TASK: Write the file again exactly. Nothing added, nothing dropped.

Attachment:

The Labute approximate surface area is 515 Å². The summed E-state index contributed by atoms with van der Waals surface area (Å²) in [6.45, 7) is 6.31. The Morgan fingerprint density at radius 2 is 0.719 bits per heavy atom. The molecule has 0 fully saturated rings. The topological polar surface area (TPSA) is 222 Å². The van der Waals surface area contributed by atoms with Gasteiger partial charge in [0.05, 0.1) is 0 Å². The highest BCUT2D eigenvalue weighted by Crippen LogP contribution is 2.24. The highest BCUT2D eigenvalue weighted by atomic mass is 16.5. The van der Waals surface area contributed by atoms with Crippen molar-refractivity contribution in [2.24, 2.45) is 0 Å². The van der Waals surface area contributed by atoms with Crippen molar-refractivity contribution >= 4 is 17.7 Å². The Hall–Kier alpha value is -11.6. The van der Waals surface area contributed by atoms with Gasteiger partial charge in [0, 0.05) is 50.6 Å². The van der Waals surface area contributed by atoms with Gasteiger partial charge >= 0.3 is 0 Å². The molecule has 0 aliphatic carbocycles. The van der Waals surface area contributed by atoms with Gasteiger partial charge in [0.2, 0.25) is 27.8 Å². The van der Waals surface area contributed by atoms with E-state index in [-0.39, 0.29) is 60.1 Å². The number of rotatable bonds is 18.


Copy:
The Labute approximate surface area is 515 Å². The summed E-state index contributed by atoms with van der Waals surface area (Å²) in [6.45, 7) is 6.31. The Morgan fingerprint density at radius 2 is 0.719 bits per heavy atom. The molecule has 0 fully saturated rings. The topological polar surface area (TPSA) is 222 Å². The van der Waals surface area contributed by atoms with Gasteiger partial charge in [0.05, 0.1) is 0 Å². The highest BCUT2D eigenvalue weighted by Crippen LogP contribution is 2.24. The highest BCUT2D eigenvalue weighted by atomic mass is 16.5. The van der Waals surface area contributed by atoms with Crippen molar-refractivity contribution in [2.24, 2.45) is 0 Å². The van der Waals surface area contributed by atoms with Crippen molar-refractivity contribution >= 4 is 17.7 Å². The Hall–Kier alpha value is -11.6. The van der Waals surface area contributed by atoms with Gasteiger partial charge in [0, 0.05) is 50.6 Å². The van der Waals surface area contributed by atoms with Gasteiger partial charge >= 0.3 is 0 Å². The molecule has 0 aliphatic carbocycles. The van der Waals surface area contributed by atoms with Gasteiger partial charge in [0.2, 0.25) is 27.8 Å². The van der Waals surface area contributed by atoms with E-state index in [-0.39, 0.29) is 60.1 Å². The number of rotatable bonds is 18.